Some parents tried to hide their children while others sought to bribe the authorities. But those who simply refused to part with their offspring were shot on the spot. The roundup was carried out by the Jewish police, but needed to be supplemented by other ghetto public service workers, all Jews. Their children and parents received exemptions from the deportation. According to the authoritative historian Isaiah Trunk, the weeklong “orgy of murder,” which commenced on September 5, 1942, resulted in 15,859 deportations to the Chelmno killing center as well as a minimum of 600 shot to death in the ghetto. At the conclusion of the operation, about 90,000 Jews remained in Lodz. Nearly every one of them had a child or parent among the victims of the szpera.
While gloom and deprivation pervaded the ghetto, it remained a major manufacturing center for the Germans for almost two more years. But by the spring of 1944, with the Red Army only 90 miles away on the east bank of the Vistula, Berlin made the decision to liquidate Lodz Jewry while it still had the opportunity. From mid-June through mid-July, over 7,000 more Jews were sent by train to Chelmno and gassed to death there. But the full-scale annihilation of the remainder of the community took place in the month of August. Over 67,000 Jews, including Rumkowski himself, were put on the trains to Auschwitz, where most were killed within hours of their arrival. In Lodz, many Jews at first went into hiding, carefully venturing out at night to scavenge for food, but the Jewish police, augmented by the fire department, was assigned the task of apprehending them.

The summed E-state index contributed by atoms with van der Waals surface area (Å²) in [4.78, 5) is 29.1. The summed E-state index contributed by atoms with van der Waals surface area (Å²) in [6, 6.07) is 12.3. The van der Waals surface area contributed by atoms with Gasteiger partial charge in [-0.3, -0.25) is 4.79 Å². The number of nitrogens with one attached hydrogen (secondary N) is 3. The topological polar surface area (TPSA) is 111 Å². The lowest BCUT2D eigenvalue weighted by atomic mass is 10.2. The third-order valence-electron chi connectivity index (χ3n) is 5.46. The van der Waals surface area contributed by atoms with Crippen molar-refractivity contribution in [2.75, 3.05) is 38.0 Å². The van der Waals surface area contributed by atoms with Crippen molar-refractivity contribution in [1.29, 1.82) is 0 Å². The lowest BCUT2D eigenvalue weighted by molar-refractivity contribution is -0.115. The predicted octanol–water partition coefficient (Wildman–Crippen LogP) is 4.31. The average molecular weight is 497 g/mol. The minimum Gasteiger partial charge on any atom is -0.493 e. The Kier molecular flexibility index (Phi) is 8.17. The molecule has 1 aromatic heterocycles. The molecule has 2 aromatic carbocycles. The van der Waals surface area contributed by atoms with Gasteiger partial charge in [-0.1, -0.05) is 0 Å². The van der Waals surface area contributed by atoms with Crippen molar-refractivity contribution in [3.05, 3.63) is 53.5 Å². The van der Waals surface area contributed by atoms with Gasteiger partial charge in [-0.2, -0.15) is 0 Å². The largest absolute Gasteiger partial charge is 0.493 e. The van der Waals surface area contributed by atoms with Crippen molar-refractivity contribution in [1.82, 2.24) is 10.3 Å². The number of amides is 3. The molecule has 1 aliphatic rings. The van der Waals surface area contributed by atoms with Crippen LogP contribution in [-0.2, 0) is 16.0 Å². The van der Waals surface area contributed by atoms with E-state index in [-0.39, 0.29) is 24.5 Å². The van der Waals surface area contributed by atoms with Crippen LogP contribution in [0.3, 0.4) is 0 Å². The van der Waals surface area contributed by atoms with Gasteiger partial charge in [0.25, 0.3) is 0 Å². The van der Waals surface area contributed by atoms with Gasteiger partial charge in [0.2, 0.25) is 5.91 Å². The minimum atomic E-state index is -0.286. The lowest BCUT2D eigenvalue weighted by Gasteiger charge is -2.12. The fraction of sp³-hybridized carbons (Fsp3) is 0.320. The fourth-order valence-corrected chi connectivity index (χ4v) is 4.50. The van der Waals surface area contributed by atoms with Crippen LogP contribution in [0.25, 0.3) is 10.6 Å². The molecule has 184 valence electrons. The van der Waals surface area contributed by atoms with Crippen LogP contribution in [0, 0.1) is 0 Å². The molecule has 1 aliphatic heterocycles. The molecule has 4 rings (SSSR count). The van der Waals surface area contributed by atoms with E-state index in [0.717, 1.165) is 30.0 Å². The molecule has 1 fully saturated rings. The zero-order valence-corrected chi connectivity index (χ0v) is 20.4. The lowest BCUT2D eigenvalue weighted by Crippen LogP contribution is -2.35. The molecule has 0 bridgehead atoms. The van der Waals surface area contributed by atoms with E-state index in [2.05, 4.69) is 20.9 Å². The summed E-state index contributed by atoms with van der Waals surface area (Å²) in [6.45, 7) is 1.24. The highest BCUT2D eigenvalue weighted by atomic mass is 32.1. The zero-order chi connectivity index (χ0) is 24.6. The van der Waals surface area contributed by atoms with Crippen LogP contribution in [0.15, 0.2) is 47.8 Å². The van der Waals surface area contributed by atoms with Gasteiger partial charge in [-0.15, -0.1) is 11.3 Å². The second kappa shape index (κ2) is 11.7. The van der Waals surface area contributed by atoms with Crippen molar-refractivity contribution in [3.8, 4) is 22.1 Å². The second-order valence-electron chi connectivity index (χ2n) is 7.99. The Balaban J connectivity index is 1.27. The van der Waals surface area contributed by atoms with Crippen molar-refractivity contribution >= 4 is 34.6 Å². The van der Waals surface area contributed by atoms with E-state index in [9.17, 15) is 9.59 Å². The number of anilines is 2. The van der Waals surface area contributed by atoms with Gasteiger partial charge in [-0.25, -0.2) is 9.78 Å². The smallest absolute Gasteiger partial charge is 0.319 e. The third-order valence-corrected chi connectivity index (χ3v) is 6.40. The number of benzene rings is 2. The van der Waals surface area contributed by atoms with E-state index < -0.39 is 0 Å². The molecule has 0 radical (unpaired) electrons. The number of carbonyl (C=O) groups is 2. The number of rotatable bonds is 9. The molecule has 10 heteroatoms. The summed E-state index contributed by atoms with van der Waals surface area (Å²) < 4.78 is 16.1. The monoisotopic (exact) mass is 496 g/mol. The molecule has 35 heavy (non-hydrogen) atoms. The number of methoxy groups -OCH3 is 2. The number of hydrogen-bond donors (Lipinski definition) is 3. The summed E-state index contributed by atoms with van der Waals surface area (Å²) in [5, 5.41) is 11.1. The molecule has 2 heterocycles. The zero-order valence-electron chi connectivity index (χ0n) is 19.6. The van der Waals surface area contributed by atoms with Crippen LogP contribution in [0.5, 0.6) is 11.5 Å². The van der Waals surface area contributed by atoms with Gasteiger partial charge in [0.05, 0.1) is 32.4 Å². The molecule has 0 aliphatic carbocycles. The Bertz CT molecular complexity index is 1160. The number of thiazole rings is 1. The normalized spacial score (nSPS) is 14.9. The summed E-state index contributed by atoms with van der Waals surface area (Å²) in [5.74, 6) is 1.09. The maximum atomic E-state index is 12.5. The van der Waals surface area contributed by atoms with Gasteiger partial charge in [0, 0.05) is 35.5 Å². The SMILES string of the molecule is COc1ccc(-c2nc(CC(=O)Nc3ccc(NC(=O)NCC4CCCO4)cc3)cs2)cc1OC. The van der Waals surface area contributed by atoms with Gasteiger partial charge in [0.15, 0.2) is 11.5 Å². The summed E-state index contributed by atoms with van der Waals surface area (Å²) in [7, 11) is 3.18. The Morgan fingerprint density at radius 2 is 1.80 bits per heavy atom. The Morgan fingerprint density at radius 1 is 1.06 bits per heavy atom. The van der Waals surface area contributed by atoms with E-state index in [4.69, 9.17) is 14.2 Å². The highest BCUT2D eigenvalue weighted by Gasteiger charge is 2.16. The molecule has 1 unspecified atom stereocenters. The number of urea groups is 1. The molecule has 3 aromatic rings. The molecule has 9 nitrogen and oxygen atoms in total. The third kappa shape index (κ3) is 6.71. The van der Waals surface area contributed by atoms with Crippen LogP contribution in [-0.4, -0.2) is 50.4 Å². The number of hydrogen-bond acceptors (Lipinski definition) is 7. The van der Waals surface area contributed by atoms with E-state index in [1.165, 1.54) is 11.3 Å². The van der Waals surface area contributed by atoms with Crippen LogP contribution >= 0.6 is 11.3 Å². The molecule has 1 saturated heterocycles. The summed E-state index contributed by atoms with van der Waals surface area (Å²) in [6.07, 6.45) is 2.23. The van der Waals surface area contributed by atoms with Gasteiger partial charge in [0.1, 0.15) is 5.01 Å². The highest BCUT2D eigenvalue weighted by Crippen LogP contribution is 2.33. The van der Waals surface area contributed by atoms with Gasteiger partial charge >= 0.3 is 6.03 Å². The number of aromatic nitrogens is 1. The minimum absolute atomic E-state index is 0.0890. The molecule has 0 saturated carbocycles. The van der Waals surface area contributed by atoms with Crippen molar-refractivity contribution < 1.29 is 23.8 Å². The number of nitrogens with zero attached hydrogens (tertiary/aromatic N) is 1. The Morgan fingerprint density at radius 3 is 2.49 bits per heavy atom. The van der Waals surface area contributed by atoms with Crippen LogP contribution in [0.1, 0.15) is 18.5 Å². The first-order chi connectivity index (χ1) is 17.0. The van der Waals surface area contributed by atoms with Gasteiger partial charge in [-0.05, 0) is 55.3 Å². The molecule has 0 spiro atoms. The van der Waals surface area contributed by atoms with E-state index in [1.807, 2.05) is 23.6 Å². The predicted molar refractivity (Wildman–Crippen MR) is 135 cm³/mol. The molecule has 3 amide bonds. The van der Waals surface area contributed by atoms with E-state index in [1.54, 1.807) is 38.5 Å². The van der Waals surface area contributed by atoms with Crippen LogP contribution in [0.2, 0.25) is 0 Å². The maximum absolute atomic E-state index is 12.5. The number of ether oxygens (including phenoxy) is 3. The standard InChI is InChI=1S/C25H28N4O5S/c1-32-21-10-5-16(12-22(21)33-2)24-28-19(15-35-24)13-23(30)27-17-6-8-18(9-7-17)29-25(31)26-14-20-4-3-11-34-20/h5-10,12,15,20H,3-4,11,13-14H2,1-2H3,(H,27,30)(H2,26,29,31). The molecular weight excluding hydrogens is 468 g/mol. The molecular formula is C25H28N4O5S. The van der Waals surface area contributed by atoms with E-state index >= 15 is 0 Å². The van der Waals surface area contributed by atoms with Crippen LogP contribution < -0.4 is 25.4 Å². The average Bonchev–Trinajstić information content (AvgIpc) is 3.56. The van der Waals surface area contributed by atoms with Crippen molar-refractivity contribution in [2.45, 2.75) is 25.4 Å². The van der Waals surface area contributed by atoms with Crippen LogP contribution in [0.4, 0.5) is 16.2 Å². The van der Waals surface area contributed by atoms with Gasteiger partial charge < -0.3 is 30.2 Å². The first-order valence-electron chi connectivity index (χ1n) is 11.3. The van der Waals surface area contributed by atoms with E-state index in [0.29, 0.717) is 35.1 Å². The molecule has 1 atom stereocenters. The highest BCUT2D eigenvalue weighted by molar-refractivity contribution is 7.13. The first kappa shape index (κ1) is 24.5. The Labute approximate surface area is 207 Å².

The authorities were overwhelmingly successful, and by the end of August, only 1,500 Jews remained in the ghetto. Some labored in a tailor workshop that was still functioning, but most of them worked directly under the Germans to sort the possessions which the deportees had left behind. Over a five-year period, a community of nearly a quarter million had been almost entirely eradicated. The Soviets finally entered Lodz in January 1945, almost half a year too late. They could identify only 877 survivors.
Rywka, her sister and her three cousins left Lodz together in early August 1944 in a cattle car bound for Auschwitz. Each deportee was allowed to take items weighing a total of 20 kilograms. Among Rywka’s belongings was her diary.